From Long Island Duck to reborn starter, Rich Hill baffles Rays

ST. PETERSBURG, Fla. -- Any discussion of the encore, or how many encores there may be, can wait. You make an improbable journey like the one that 35-year-old left-hander Rich Hill took to be on the mound at Tropicana Field Sunday afternoon -- the road to the majors doesn’t often lead through Central Islip, New York -- you stop to admire the view.

“A lot of stuff now,’’ Hill said after holding Tampa Bay to one hit in seven scoreless innings while striking out 10 in Boston’s 2-0, 13-inning win over the Rays, “is about staying in the moment, trying not to get too forward, or think about anything that happened in the past.’’

Hill hadn’t started a big-league game in six years. He was with Baltimore then, in 2009, his shoulder already was hurting and would require surgery at the end of the season, and two years later he would undergo Tommy John elbow surgery.

When he came back, it was as a reliever. Hill pitched for four big-league teams, signed nine times as a minor-league free agent (six times by the Sox), was released three times, sold once and reinvented himself this summer as a starter for the Long Island Ducks of the independent Atlantic League.

“I owe a lot to the Ducks for giving me an opportunity to start,’’ said Hill, whose manager there was Kevin Baez, the Brooklyn-born shortstop who spent parts of three seasons with the Mets in the early '90s. “A lot of good people there.’’

Hill pitched five hitless innings in his Ducks debut, then tied a franchise record on Aug. 9 with 14 strikeouts in six innings in his next start. For a few thousand dollars, the Sox purchased Hill and assigned him to Pawtucket, where he made five starts, posting a 3-2 record with a 2.79 ERA.

When the Sox were looking for another pitcher to stretch out the big-league rotation to six starters because they wanted to keep down the innings for rookies Eduardo Rodriguez and Henry Owens, they found themselves scrambling. Knuckleballer Steven Wright needed more time to recover from a concussion, and Matt Barnes, another candidate, was better served to stay a reliever, the Sox decided. The call went out to Hill.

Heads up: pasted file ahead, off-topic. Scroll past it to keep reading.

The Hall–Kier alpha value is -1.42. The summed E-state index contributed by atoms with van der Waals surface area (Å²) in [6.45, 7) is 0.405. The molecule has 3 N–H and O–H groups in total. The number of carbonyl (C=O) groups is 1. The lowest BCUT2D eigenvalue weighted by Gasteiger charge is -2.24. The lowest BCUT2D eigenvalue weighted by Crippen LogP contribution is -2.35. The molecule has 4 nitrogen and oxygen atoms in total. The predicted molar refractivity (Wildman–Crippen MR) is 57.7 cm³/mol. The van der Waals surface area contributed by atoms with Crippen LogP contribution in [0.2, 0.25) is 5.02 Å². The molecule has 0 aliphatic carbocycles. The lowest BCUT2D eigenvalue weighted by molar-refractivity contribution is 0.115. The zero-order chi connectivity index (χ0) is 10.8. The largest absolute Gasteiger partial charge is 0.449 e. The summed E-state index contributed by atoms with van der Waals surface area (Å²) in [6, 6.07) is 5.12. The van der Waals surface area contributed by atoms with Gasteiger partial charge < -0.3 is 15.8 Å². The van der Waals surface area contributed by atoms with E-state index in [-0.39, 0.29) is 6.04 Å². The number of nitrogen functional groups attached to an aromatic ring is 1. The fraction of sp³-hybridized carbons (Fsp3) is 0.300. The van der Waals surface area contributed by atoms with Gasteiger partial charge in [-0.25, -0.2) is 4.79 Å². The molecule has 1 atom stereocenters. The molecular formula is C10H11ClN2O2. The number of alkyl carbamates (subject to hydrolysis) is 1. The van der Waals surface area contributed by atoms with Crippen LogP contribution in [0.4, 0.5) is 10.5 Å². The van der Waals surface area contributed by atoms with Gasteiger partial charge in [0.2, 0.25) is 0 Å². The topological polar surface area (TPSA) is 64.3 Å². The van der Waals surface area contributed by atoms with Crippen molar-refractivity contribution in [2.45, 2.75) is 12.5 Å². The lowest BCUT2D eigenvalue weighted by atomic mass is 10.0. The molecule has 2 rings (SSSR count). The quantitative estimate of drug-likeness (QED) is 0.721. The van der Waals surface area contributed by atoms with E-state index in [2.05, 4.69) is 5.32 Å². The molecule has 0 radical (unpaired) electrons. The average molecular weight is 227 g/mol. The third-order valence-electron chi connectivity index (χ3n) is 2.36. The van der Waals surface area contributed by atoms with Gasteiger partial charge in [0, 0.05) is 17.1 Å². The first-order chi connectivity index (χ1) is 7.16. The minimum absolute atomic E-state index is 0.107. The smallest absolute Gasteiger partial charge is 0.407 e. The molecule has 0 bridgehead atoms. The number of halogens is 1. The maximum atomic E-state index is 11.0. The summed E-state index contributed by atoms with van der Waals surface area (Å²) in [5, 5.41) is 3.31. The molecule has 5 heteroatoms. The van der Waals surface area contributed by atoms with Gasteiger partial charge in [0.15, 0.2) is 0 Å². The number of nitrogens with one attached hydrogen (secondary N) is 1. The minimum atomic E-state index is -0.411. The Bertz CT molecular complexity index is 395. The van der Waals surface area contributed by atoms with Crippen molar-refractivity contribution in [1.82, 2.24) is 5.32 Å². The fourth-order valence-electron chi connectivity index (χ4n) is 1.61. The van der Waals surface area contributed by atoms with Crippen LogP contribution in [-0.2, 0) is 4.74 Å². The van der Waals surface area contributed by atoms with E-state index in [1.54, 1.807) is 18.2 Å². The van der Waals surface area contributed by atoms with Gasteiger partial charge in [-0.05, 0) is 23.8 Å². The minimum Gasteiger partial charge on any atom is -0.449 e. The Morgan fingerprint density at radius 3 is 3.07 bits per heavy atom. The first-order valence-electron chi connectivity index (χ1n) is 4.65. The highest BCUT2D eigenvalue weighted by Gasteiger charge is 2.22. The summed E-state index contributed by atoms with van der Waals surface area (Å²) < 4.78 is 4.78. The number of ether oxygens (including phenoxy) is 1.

And he responded Sunday with a performance against the Rays that has only one precedent in Sox history. Only Pedro Martinez, whose no-hit bid was broken up by John Flaherty leading off the ninth inning on Aug. 29, 2000, had shut out the Rays on one or fewer hits while striking out 10 or more.

J.P. Arencibia’s infield hit into the shortstop hole with two out in the third was the only hit allowed by Hill, and it could have gone into the books as an error by shortstop Xander Bogaerts. Against Hill, no Rays player advanced as far as second base. Only three Rays hit a ball to the outfield, and the only other baserunners either reached via walk (one) or hit by pitch (two).

“Sandy (Leon) did a great job behind the plate,’’ said Hill, citing the third-string catcher who also had caught Hill in Pawtucket. “I followed his lead. The command was there with my fastball. I was able to keep the ball down, and the command of my breaking ball was the way I wanted it to be, which enhanced my fastball. I got a lot more swings and misses on my fastball from the good command of the curveball.’’

Hill got 17 swings and misses in all, 11 on his fastball. He threw 57 fastballs, 52 breaking balls, and mixed them beautifully.

“His curveball wasn’t sharp,’’ said Rays right fielder Steve Souza, who struck out twice against Hill, “but it was just slow enough to throw off your timing. You’ve got to hand it to him. He threw them both for strikes most of the game, and in any count.’’

Hill was not involved in the decision; rookie Rusney Castillo won it with a two-run single in the 13th after six Sox relievers held the Rays scoreless on three hits after Hill departed. But yes, interim manager Torey Lovullo said, the plan is to give the native of Milton, Massachusetts, the ball at least twice more. “It’s a great story,’’ he said.

With no need, Hill said, to forecast the ending.

“Next year? I want to find out who I’m starting against next,’’ Hill said. “And that’s where we’re going to.’’